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“YouTube has always thought of itself as being about video, but for many of us it’s mostly been about community,”

Hank Green, founder and CEO of VidCon and co-founder of the vlogbrothers channel on YouTube

YouTube has become utterly synonymous with online video. Its content can be found all over the Web and embedded in hundreds of millions of posts across nearly every social media outlet. With more than one billion users, every other video-housing website on the Internet pales in comparison to YouTube’s dominance.

Where YouTube and Google (or should we say Alphabet?) have failed to rule supreme is in the realm of social media. While the site does provide users with a comments section to interact within, it has given content creators and their followers very little in the way of interacting via other forms of media such as images, gifs, blogs, articles, and so forth. Up until recently, the biggest name in digital video has, essentially, been sending its creators and users off to other social properties to continue conversations sparked by videos and to engage in new discussions altogether.

In late August, rumors began swirling that YouTube would be casting forth new social features to retain their stars and audiences from venturing to other platforms. At the time, the new component was slated to be called “YouTube Backstage.”

Roughly two weeks after the revelations originally broke, on Sept. 13, YouTube finally confirmed the legitimacy of the new element, yet has ditched the “Backstage” branding.

YouTube’s newest trait, now dubbed as “YouTube Community,” helps the Google property to make the transition from video website to full-blown social network. In the company’s blog post about the element, it was stated that:

“The brand new Community tab on your YouTube channel gives you a new, simple way to engage with your viewers and express yourself beyond video. Now you can do things like text, live videos, images, animated GIFs and more, giving you easier, lightweight ways to engage with your fans more often in between uploads, in real time.”

The ultimate goal of implementing these more interactive features to the site is clear: Stop creators and users from departing for websites like Facebook, Instagram, and others.

Appearing quite similar to Facebook Timelines or Twitter feeds, YouTube’s new Community tab appears complete with comments and likes on each “status update.”

The video juggernaut has been quietly testing the new addition over the past several months with a small group of creators to acquire criticisms and evaluations. It wasn’t until mid-September that the service went into public beta with the same group and is expected to be expanded to others in the “months ahead.”

Some of the video makers that are involved in this limited group include John and Hank Green of vlogbrothers, The Key of Awesome, Vsauce3, and The Game Theorists, among several others. You can check out what the new Community tab looks like for yourself by checking out any of those channel links.

When it comes to creators leveraging the new tool, Hank from vlogbrothers stated in a recent video that their channel would be used to inform subscribers about feature updates, events, and to post other amusing materials.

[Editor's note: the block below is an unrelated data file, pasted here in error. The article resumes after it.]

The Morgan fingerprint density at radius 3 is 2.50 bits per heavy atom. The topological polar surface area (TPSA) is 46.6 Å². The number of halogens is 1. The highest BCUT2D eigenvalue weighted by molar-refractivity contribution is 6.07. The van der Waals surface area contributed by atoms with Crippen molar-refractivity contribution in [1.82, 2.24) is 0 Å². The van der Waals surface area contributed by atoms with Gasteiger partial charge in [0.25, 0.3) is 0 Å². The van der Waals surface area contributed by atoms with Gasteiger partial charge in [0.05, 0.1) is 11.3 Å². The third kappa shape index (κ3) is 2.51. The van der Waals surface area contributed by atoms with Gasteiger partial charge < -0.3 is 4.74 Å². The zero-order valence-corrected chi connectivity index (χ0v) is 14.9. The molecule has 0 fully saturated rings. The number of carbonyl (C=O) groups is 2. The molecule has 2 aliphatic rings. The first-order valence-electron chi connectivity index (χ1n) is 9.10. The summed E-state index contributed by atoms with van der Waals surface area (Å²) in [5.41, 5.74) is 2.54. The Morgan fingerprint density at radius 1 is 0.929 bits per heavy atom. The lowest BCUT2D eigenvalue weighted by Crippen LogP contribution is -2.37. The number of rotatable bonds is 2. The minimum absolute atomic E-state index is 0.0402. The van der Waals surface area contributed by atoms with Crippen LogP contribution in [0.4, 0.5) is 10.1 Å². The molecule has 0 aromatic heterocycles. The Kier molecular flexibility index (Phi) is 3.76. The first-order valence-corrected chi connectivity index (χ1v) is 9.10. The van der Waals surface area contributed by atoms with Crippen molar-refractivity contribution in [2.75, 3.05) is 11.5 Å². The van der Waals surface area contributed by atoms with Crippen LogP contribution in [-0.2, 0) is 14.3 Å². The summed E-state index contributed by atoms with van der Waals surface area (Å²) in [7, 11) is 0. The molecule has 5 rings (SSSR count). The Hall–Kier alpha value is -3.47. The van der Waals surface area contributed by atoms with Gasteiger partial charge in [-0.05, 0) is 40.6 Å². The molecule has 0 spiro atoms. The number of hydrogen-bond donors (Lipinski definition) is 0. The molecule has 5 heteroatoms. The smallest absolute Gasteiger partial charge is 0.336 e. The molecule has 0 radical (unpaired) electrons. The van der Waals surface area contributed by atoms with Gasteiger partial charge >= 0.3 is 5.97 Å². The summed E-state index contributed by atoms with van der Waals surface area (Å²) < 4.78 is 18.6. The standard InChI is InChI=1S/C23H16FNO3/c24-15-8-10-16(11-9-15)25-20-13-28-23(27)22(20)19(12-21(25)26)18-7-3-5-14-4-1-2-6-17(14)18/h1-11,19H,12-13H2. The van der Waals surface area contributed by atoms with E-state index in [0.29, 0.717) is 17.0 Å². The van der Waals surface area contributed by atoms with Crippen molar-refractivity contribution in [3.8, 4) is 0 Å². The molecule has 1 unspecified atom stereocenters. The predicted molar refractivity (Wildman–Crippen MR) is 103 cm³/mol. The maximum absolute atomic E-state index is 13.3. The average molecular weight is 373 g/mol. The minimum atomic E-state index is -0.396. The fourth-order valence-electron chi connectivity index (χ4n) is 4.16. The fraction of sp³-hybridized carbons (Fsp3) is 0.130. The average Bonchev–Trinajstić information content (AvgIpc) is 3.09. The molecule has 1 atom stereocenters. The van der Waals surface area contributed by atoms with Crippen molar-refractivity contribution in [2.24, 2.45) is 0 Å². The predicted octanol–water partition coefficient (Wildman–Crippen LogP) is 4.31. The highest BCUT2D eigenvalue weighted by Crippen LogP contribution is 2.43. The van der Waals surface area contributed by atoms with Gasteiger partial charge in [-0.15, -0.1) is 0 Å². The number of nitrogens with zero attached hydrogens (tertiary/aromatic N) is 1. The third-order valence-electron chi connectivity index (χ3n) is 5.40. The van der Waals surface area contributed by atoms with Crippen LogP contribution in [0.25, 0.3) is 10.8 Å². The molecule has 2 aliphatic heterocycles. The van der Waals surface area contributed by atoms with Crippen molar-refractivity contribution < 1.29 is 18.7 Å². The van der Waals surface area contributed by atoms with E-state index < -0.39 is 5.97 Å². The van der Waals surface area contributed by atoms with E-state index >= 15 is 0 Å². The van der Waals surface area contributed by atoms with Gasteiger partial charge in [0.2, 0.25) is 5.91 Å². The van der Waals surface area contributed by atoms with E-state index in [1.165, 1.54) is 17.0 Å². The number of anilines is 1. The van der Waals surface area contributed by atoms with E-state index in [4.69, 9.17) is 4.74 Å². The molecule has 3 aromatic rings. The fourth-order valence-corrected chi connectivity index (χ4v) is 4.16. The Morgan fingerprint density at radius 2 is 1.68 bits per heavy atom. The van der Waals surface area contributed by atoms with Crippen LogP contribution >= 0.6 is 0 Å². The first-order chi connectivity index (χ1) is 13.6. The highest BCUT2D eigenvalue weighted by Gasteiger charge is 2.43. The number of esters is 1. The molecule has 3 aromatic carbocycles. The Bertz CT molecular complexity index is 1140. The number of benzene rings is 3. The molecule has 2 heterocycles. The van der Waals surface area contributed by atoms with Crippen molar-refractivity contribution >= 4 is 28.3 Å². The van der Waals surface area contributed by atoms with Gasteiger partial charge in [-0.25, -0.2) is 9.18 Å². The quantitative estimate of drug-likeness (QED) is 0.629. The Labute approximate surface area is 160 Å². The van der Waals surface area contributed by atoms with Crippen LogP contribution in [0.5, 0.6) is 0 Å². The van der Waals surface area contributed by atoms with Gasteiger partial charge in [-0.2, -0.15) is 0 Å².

On the user side of things, subscribers will simply see a “Community” tab on participating channels when logged on to a desktop device. On mobile, postings from this section will populate in the “Subscriptions” feed. Additionally, subscribers of a channel can opt to receive push notifications about these posts.

This new rollout is huge news for YouTube, and Google itself, seeing as social interaction has always been one of YouTube’s weakest points and Google has had many, many failed attempts at entering the social media world. By integrating social synergy straight onto its already wildly successful video platform, the company stands a much greater chance at rivaling sites like Facebook, Twitter and Instagram which have recently been venturing deeply into video content, taking away watch time from YouTube’s site. More than that, however, is that the Community feature gives content creators a way to engage their audiences on YouTube in a much quicker fashion than it currently allows.

YouTube could not have rolled this feature out at a better time. Not only are other social platforms beginning to encroach on YouTube’s video territory, but the platform has recently been on the receiving end of some serious backlash regarding the demonetization of videos all across the site. Many significant YouTube personalities have been extremely vocal about the matter and have even threatened to leave the site for competing services.

Controversies aside, there has never been a better time for small businesses to begin creating video content. Not only does this form of content engage viewers at a much higher rate, but with YouTube’s new community tab it becomes less necessary for SMBs to maintain a plethora of social channels simultaneously, whereas they can now focus on building out a full on community (no pun intended) on YouTube; a critical time-saver for already thinly-stretched brand owners.

Only time will tell, however, if this new feature will actually be of interest to YouTube users or if it will epically go down in flames like so many of Google’s other attempts at social media. It should be expected for this feature to be the most viable option for an entry into social networking as YouTube already caters to about one-third of the entire global Internet populace. The question is, will it be engaging and exciting enough for anyone to care? The answer to this question should be revealed in the coming months as YouTube begins to expand the offering to more creators.